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so frail and exposed, I have enjoyed for a number of years an almost perfect exemption both from pain and sickness. This is wonderful indeed, even in my own eyes.

But my soul is far from being in a healthy state. There I have laboured, and still labour under a complication of diseases; and, but for the care and skill of an infallible Physician, I must have died the death long ago. At this very

very moment my soul is feverish, dropsical, paralytic. I feel a loss of appetite, á disinclination both to food and to medicine; so that I am alive by miracle: yet I trust I shall not die, but live, and declare the works of the Lord. When I faint, he revives me again. I am sure he is able, and I trust he has promised to heal me; but how inveterate must my disease be, that is not yet subdued, even under his management !

Well, my friend, there is a land where the inhabitant shall no more say, I am sick. Then my eyes will not be dim, nor my ear heavy, nor my heart hard.

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One sight of Jesus as he is,
Will strike all sin for ever dead.

Blessed be his name for this glorious hope! May it cheer us under all our present uneasy feelings, and reconcile us to every cross. The way must be right, however rough, that leads to such a glorious end.

O for more of that gracious influence, which in a moment can make the wilderness soul rejoice and blossom like the rose! I want something which neither critics nor commentators can help me to. The Scripture itself, whether I read it in Hebrew, Greek, French, or English, is a sealed book in all languages, unless the Spirit of the Lord is present to expound and apply. Pray for me. No

prayer seems more suitable to me than that of the Psalmist, “ Bring my soul out of “ prison, that I may praise thy name.'

I am, &c.

LETTER XIII.

My Dear Friend,

August 28, 1779. I WANT to hear how you are. I hope your complaint is not worse than when I saw you.

I hope you are easier, and will soon find yourself able to move about again. I should be sorry, if to the symptoms of the stone you should have the gout superadded in your right hand; for then you will not be able to write

to me.

We go on much as usual; sometimes very poorly, sometimes a little better; the latter is the case to-day. My rheumatism continues; but it is very moderate and tolerable. The Lord deals gently with us, and gives us many proofs that he does not afflict willingly.

The days speed away apace; each one bears away its own burden with it, to return no more.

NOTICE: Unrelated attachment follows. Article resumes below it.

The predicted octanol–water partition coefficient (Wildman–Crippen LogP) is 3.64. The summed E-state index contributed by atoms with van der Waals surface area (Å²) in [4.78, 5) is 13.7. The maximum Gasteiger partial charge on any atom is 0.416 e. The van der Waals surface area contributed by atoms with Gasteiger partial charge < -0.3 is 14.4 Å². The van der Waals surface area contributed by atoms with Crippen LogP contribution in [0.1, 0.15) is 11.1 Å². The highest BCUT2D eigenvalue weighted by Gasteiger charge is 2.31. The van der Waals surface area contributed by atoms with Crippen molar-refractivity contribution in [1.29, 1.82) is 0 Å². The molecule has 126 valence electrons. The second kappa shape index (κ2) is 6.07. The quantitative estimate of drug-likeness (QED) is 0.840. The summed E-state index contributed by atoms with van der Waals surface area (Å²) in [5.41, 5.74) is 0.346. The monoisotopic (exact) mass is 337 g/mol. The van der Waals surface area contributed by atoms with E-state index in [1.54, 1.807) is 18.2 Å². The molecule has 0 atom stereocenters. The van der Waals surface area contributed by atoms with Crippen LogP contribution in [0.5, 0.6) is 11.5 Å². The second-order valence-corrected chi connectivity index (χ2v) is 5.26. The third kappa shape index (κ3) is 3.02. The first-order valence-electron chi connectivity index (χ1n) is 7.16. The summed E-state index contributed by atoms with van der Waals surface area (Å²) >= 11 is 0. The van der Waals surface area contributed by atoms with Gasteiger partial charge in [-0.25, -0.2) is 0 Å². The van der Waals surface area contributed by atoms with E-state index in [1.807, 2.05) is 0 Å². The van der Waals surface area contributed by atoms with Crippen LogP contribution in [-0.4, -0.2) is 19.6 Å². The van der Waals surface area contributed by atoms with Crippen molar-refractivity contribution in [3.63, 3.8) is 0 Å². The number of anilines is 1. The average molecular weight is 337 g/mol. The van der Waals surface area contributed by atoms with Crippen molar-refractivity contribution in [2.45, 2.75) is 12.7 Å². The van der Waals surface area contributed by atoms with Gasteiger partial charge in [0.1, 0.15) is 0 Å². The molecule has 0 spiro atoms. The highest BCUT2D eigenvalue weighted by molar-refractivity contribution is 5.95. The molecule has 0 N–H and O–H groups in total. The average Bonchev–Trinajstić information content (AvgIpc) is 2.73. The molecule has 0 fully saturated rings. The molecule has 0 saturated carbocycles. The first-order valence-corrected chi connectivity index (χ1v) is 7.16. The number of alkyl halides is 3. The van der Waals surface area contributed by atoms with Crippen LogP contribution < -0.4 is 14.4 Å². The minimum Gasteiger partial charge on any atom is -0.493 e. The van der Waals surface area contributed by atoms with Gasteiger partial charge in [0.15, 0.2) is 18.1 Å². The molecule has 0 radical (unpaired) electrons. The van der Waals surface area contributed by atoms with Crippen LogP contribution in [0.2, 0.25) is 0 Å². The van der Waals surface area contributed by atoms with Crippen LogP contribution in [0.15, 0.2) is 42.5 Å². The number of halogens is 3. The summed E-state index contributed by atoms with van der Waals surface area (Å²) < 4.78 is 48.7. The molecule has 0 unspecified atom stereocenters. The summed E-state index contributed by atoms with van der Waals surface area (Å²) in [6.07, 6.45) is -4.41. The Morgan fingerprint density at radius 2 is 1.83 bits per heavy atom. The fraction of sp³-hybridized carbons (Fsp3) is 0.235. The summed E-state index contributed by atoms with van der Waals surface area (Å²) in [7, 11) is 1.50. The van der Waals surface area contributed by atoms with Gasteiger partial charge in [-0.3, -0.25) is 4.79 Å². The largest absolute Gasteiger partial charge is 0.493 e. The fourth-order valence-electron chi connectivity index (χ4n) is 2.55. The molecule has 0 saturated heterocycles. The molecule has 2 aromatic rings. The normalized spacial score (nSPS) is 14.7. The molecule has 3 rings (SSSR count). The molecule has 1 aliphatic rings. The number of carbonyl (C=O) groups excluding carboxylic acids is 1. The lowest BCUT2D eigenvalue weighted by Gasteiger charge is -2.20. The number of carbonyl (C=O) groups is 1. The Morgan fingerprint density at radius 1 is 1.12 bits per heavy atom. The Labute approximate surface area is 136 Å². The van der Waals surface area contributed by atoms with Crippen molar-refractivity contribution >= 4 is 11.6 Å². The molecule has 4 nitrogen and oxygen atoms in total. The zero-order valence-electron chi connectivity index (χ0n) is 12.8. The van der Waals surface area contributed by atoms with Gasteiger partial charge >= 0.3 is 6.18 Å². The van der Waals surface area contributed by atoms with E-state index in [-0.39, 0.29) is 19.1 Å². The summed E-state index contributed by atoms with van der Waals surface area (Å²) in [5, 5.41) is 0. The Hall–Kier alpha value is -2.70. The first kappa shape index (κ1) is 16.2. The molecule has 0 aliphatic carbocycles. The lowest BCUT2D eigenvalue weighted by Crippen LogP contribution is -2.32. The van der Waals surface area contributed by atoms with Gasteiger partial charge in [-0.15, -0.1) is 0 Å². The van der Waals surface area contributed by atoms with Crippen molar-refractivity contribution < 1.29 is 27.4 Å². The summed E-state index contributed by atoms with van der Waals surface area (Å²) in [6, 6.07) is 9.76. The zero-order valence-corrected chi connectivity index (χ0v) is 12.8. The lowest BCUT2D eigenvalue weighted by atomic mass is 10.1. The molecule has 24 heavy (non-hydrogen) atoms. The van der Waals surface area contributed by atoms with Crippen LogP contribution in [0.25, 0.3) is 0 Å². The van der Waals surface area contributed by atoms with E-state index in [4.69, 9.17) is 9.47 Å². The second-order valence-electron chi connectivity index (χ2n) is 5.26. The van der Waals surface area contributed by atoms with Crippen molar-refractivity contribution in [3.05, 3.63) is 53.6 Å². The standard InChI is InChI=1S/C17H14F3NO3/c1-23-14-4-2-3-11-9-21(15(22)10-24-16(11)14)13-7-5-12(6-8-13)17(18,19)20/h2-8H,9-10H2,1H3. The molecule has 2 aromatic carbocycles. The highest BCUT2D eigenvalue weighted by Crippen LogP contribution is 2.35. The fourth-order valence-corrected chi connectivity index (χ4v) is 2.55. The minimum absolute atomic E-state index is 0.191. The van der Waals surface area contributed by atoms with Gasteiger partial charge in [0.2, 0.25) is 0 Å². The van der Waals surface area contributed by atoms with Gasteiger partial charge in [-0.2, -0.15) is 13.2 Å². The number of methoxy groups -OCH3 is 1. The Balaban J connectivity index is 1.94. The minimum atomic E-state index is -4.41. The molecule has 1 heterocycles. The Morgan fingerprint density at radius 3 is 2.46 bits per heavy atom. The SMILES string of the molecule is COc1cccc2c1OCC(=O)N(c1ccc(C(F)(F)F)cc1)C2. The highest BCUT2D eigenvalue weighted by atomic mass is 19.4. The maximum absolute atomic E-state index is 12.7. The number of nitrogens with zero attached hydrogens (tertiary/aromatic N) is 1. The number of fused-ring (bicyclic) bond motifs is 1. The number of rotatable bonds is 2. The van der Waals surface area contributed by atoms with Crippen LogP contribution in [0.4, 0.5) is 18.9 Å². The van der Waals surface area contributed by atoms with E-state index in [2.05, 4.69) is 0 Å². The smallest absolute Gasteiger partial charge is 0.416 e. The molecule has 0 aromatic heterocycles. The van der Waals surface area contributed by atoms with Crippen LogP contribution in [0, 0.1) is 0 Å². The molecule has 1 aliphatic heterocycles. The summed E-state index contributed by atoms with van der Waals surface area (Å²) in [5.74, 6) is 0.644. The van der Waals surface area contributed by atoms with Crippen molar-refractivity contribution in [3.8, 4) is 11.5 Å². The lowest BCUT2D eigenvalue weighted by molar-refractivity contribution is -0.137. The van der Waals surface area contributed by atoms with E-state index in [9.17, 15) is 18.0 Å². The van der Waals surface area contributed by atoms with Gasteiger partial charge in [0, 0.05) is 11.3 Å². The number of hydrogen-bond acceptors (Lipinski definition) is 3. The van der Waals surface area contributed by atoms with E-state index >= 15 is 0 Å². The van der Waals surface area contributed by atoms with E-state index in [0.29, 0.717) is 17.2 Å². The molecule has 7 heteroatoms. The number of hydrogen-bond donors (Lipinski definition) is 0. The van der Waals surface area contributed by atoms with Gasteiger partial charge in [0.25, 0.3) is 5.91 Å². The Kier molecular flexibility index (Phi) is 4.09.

Both pleasures and pains that are past are gone for ever.

for ever. What is yet future will likewise be soon past. The end is coming. O to realize the thought, and to judge of things now in some measure suitable to the judgement we shall form of them, when we are about to leave them all! Many things which now either elate or depress us will then appear to be trifles light as air.

One thing is needful: to have our hearts united to the Lord in humble faith; to set him always before us; to rejoice in him as our Shepherd and our portion; to submit to all his appointments, not of necessity, because he is stronger than we, but with a cheerful acquiescence, because he is wise and good, and loves us better than we do ourselves; to feed upon his truth; to have our understandings, wills, affections, imaginations, memory, all filled and impressed with the great mysteries of redeeming love, to do all for him, to receive all from him, to find all in him. I have mentioned many things, but they are all comprised in one, a life of faith in the Son of God. We are empty vessels in ourselves, but we cannot remain empty. Except Jesus dwells in our hearts, and fills them with his power and presence, they will be filled with folly, vanity, and vexation.

I am, &c.

LETTER XIV.

My Dear Friend,

Oct. 26, 1779. BEING to go out of town to-day, I started up before light to write to you, and hoped to have sent you a long letter; when, behold! I could not get at any paper. I am now waiting for a peep at Mr. B**** at his lodgings, who came to town last night; and I shall write as fast as I can till I see him.

I feel for you a little in the same way as you feel for yourself. I bear a friendly sympathy in your late sharp and sudden trial. I mourn with that part of you which mourns; but at the same time I rejoice in the proof you have, and which you give, that the Lord is with you of a truth. I rejoice on your account, to see you supported and comforted, and enabled to say, He has done all things well. I rejoice on my own account. Such instances of his faithfulness, and all-suf

ficiency are very encouraging. We must all expect hours of trouble in our turn. We must all feel in our concernments the vanity and uncertainty of creaturecomforts. What a mercy is it to know from our own past experience, and to have it confirmed to us by the experience of others, that the Lord is good, a strong hold in the day of trouble, and that he knoweth them that trust in him. Creatures are like candles, they waste while they afford us a little light, and we see them extinguished in their sockets one after another. But the light of the sun makes amends for them all. The Lord is so rich that he easily can, so good that he certainly will, give his children more than he ever will take away. When his gracious voice reaches the heart, It is I, be not afraid ; Be still, and know that I am God; when he gives us an impression of his wisdom, power, love, and care; then the storm which attempts to rise in our natural passions is hushed into a calm; the flesh continues to feel, but the spirit is made willing. And something more than submission takes place; a sweet resignation and acquiescence, and even a joy that we have any thing which we value to surrender to his call.

Yours, &c.

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